It’s a wish come true that Hsar Keelar never had the audacity to dream of — a spacious, sun-filled rental unit in a quiet neighbourhood large enough for a family of seven plus grandparents.
But that’s exactly the gift she’s been given.
“The unit is amazing; I’ve never dreamed of living in this kind of house,” Keelar, a refugee who fled war in Burma (Myanmar) in 2005, said Monday.
She’s one of the first tenants to move into a housing project in North Glenora that’s remarkable on several counts: it’s the largest net-zero multi-family housing project in Canada, it’s a social housing project with enough community support to go unopposed at City Hall for rezoning, and it helped save the neighbourhood elementary school by already adding 33 new students.
The grand opening is scheduled for Feb. 2.
North Glenora Townhomes is a partnership with the Westmount Presbyterian Church, which used to have a sprawling old cinderblock church its dwindling congregation could no longer afford to heat.
They partnered with the Right at Home Housing Society to demolish the facility, then build a much smaller church and daycare beside 16 three- and five-bedroom stacked townhouses.
“We’re really proud of it,” said Ryan Young, president of the North Glenora Community League.
Winning neighbours’ trust
His community was worried about traffic and density in the heart of a predominantly single-family neighbourhood. But Right at Home Housing officials built trust — its executive director met face-to-face with neighbours and invited them to join the housing provider’s board. The society reduced the number of units from 19 to 16, modified their traffic plan and redesigned the project to keep a stand-alone church building on the street corner at the request of the community.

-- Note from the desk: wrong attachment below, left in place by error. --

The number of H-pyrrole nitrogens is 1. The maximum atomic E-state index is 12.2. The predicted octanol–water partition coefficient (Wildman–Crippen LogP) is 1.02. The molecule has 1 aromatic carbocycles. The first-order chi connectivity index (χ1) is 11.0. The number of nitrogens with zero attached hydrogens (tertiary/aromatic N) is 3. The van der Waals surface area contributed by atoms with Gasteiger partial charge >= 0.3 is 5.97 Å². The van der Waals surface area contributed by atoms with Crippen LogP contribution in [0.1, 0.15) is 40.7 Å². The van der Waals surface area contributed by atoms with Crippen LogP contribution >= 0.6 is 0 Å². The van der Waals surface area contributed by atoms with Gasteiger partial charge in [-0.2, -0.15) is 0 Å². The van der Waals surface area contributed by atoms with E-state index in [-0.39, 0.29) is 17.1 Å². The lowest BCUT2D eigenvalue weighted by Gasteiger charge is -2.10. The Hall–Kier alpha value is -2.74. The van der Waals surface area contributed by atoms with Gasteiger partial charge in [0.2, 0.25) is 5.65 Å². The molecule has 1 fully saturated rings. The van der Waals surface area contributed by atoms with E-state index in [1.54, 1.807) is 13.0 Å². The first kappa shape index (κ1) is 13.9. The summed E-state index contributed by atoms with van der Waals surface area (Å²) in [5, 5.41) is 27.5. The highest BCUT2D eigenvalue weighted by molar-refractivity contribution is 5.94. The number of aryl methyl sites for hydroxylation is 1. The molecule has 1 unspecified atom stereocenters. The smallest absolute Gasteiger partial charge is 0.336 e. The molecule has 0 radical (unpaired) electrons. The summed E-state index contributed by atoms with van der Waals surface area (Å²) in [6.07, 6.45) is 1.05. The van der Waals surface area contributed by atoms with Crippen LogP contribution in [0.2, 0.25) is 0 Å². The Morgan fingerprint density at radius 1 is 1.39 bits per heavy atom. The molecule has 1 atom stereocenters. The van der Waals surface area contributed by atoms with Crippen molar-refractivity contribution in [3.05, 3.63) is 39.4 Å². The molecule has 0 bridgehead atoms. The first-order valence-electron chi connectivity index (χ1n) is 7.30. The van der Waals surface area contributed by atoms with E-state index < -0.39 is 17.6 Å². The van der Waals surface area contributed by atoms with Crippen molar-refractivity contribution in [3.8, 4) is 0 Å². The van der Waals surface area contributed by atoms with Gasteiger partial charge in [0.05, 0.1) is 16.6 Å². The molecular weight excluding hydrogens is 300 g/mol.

Now neighbours are confident the society will stay involved, managing the project responsibly for the long term. The Edmonton Mennonite Centre for Newcomers will place tenants in the facility and run job training and other services.
It saved Coronation School, Young said, which was at risk of closing through Edmonton Public’s consolidation efforts.
Now every townhouse unit is full of children.
“I can’t wait for our sports and soccer teams in the summer,” Young said. “It’s going to be great.”
Running like a mini Blatchford
To achieve net-zero status, the building operates like a mini-Blatchford — a smaller-scale version of the geothermal and district energy system planned for the former City Centre Airport land.
“It’s a very efficient way to generate renewable energy,” said Peter Amerongen, a partner with homebuilder Habitat Studio.
They drilled 33 holes, 75 metres deep under the parking lot to heat both the church/daycare and the townhomes. Solar panels on the roof provide the electricity to each unit and to pump the water flowing through underground pipes.
The water is heated to 6 C underground, then a heat pump in each unit concentrates the heat energy to warm a room. The building is tied into the grid so it can sell excess energy during the summer and draw energy in the winter. It has no natural gas connection.
He estimates going net-zero cost five to 10 per cent more than a traditional build for the $5.6-million project.
‘It’s really changed our lives’
Tenants started moving in December and are already creating networks to support each other, said Maryan Ali, a single mother from Somalia raising four children.
Her neighbour has seven children, so they help each other get everyone to and from different schools. It’s such an improvement over her last unit — a rental on busy 82 Street just off 118 Avenue.
North Glenora feels safe and quiet. The community league brought treats when they moved in and the school gave each family a Christmas gift basket.
“Everything here is so beautiful and peaceful,” she said Monday. “We’re doing a lot more activities on foot as a family. It’s really changed our lives.”